It's simple yet essential. Community.

I used to think that there were these weirdos who felt compelled to talk with others about their faith. I rationalized "it's great that they are called to do that!" And when it came to myself, I figured I was called to do other things.
Francis starts with our mission - to love others. From there he states something many forget: you will burn out. You can be on fire for God and you might even lead a few to people to understanding it, but eventually you will crash. Whether it be finances, your family, or just something going on in you, you cannot be effective by yourself and you will lose motivation to keep up the fight. But that's where God's plan steps in and brings you into a community.
I'm sure you've been in communities before. But let me ask you this: can you tell me what your friends were struggling with? Have you ever asked your friends how their relationship with God is? The temptation is to get to know people and then plateau because it's mor…

Hard Times

Love.... is tough.
Love.... hurts when it's rejected. Love.... gives you hope through the hard times.
God is love. There is no statement more powerful yet more complex than that. I would say that we cannot even grasp how much God loves us. For some weird reason, God loves all of us no matter how much we hurt him or his creation. I can't imagine why sometimes, but when I embrace his love, it makes my hard times have hope.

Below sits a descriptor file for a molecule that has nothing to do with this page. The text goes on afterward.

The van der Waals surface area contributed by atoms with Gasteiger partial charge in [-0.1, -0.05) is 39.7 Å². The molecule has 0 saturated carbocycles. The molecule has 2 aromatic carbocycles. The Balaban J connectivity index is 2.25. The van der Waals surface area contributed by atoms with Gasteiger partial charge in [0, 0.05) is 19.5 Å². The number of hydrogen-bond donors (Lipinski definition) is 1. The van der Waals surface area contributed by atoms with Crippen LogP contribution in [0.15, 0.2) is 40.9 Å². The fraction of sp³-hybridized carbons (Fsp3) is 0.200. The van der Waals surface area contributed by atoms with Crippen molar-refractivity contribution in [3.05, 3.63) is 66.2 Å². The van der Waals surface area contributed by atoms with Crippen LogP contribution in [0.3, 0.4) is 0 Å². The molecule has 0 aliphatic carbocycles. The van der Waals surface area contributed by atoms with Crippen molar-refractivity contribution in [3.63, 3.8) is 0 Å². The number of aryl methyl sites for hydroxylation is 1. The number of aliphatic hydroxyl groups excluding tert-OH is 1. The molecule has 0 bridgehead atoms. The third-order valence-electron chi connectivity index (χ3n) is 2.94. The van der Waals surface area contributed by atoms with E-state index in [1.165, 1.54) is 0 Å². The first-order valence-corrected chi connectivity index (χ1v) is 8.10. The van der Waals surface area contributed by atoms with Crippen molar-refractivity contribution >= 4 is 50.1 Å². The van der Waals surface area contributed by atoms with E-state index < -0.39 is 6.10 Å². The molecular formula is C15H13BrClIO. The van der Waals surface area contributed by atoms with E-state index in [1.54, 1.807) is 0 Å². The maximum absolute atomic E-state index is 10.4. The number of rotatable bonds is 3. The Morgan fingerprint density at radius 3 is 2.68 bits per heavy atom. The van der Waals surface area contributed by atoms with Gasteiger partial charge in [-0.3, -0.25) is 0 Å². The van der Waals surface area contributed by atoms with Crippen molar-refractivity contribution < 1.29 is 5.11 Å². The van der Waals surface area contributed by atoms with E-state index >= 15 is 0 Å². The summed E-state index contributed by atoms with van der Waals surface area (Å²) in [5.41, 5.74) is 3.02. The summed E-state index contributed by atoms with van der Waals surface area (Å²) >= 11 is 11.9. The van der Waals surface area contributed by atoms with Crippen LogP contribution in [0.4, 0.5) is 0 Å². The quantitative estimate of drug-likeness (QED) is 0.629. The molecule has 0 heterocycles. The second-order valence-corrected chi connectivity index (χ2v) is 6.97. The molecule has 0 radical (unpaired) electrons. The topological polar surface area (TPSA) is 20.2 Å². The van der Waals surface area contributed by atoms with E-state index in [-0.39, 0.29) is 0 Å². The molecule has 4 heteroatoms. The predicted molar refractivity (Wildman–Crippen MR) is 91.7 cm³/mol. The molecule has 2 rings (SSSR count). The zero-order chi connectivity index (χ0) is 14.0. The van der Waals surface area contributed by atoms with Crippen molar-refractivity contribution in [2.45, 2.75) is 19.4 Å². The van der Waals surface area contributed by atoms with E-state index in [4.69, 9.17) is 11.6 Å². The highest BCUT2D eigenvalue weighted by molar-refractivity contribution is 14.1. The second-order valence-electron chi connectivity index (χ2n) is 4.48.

I'd like to say "just embrace God's love and the hard times will be easy". But I can't. You see, I've been there, and that didn't work. I needed friends and family to tell me it was going to get better and I had to be honest with myself. When I broke up with my ex, it hurt - a lot. I learned that you've got to let yourself grieve openly and that you can't try to be strong when you're not. It is counter-productive to lie to yourself by holding it all in.

Hard times, by nature, are hard. But I promise you this: there is …

Sociology and the Catholic Church: Who is it and why does it exist?

Sociology attempts to look beyond just the visible connections in the world and tries to determine how they are connected and why. There are different beliefs each person brings into the world and they are all backed by some reason, whether it be what they found on the internet or what years of research have discovered.

The Catholic Church has been around for centuries. Without getting into too many details, the Catholic Church believes we are free to follow God and that Jesus is the only way to be saved. A large difference between Catholics and Protestants, two groups who share a belief in God, is where they place their trust and authority. According to Steve Ray, Catholics believe that leadership is necessary to interpret the Bible whereas Protestants believe the only authority come from the Bible (n.d.). While I may have my own beliefs, I am going to attempt to keep those out of this posting. I am going to try and focus on the Catholic Church rather than my opinion or bias on such.


1960's Counterculture Movement: Is it relevant?

In the 1960s, there were many pressures and values that a group of individuals didn't agree with. They felt society should have different values, and so they took an 180-degree turn on the typical American values. These individuals were called the Hippies, and their goals and strategies were similar to the Beatniks.